29 May 2024

Review: Furiosa

From At The Movies, 7:00 pm on 29 May 2024

When Australian director George Miller revived the Mad Max series 30 years later, people were mostly interested in how Tom Hardy was going to fill the giant boots of Mel Gibson’s Road Warrior. Until they saw 2015’s Fury Road.

The film was entirely owned by the Charlize Theron character, Furiosa. Max was the merest bystander. So, who was she?

Miller pre-empted that question with a private prequel covering the 15 years from Furiosa’s childhood in the idyllic Green Place to finding herself in the Citadel of the monstrous Immortan Joe.  

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Photo: Screenshot

It wasn’t meant to be filmed – just to help Charlize get a handle on the character. But why waste a good script?

But where a three-day car chase in a post-apocalyptic Wasteland has its own built-in structure, 15 years is harder to shape.

Furiosa is a monumental three hours. And the star, Anya Taylor-Joy, takes almost an hour to show up at all.

We meet infant Furiosa at home in the Green Place just as she’s kidnapped by a gang of marauding bikers. But her fearsome mother takes off in hot pursuit.

The leader of the motorbike horde – think an Australian, petrol-head Attila the Hun – is one Doctor Dementus. Miller’s character names are inimitable!  

And Dementus is played by an unlikely Chris Hemsworth.

Hemsworth seems to go to some trouble to disguise his strapping, surfie good looks – everything from a beer-belly fat suit, to Shakespearean vowels in Thor.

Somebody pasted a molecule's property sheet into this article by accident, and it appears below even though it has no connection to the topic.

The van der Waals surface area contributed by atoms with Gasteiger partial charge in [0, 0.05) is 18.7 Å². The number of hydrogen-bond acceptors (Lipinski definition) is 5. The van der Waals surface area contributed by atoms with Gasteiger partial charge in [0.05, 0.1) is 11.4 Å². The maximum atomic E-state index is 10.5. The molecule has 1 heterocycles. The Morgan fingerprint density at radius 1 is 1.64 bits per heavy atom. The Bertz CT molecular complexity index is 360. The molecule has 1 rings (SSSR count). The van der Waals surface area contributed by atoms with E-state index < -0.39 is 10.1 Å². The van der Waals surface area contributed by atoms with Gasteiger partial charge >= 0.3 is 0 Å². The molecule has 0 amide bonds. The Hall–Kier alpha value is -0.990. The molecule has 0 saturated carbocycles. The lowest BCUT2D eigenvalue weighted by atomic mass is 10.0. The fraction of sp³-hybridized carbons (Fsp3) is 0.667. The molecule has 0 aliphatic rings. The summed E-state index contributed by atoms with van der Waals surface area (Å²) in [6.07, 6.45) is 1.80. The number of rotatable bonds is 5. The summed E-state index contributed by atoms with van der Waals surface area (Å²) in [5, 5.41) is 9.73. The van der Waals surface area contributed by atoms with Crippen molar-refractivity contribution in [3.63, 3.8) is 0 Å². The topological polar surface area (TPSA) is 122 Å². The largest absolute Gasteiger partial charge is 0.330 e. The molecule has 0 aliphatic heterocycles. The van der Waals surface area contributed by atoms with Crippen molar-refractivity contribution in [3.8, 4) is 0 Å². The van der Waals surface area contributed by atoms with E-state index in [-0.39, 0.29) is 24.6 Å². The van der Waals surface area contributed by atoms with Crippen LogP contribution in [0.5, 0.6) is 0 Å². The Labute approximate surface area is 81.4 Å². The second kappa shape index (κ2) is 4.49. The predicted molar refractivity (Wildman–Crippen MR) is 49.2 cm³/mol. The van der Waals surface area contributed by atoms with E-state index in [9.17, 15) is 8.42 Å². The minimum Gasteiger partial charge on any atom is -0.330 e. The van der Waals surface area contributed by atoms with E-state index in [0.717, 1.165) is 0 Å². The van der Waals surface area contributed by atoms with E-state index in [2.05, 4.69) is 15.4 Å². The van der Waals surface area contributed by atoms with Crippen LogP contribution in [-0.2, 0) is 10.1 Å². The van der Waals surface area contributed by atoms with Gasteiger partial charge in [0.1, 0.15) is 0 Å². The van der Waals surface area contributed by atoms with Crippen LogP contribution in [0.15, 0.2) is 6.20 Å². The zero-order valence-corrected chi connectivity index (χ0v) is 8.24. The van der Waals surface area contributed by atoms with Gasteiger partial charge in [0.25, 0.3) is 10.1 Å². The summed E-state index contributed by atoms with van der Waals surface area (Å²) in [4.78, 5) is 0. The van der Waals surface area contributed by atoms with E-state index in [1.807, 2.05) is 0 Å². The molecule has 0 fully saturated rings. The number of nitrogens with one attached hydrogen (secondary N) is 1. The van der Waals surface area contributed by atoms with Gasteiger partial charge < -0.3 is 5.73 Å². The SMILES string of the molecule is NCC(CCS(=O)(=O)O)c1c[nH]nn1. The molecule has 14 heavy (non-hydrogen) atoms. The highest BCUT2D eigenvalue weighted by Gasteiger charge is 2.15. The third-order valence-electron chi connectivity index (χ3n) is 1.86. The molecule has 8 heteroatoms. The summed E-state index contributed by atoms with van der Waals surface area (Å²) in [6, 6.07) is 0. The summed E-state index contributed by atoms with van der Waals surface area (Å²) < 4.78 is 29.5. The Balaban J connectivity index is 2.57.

Here he sports long greasy hair, a shaggy beard and a fake, crooked nose. Not to mention an idiotic voice.

Having captured Furiosa, Dementus chucks her in a cage like a pet.

Then he gets into a turf war with his neighbour Immortan Joe, who tells him he likes the look of his latest acquisition.

Little Furiosa bides her time, until finally morphing into Anya Taylor-Joy. 

At least she avoids the usual fate of Joe’s female prisoners – permanently pregnant – and instead joins the manual labourers working on the giant truck, the War Rig.

And while Taylor-Joy is considerably more sylph-like than the physically imposing Charlize Theron, she manages to convince as Furiosa’s younger self through total commitment to the part and a ballet-dancer’s physical dexterity.

It’s interesting how many female action stars come from a ballet background, rather than, say, martial arts.  Charlize, Anya, Michele Yeoh, Emily Blunt, Zoe Saldana….

They all have one thing in common. You show them a move, they can do it.

I was never totally convinced by Taylor-Joy’s early starring roles in movies – though she was gripping in the TV series The Queen’s Gambit.  

Well, she comes into her own here.  She may not be Charlize Theron’s Furiosa yet, but you can see she soon will be.

But a story that travels 15 years doesn’t have the simple, forward momentum of Fury Road – or the earlier Mel Gibson Mad Max films.

Furiosa is a warrior’s journey – all the things that make young Furiosa what she is. 

There’s the hint of Mad Max himself in Praetorian Jack, an early mentor played by Tom Burket. 

And for all the stopping and starting, and occasional swerves off the track, the visuals and stunts are as stunning as anyone could wish.

Also, along for the ride, those brilliant Miller names – Rictus Erectus and his brother Scrotus, The People Eater, Toe Jam, Vuvalini, Vulture and the History Man. 

In a world of sequels, prequels, reboots and cover versions, Miller is that very rare thing, an original.

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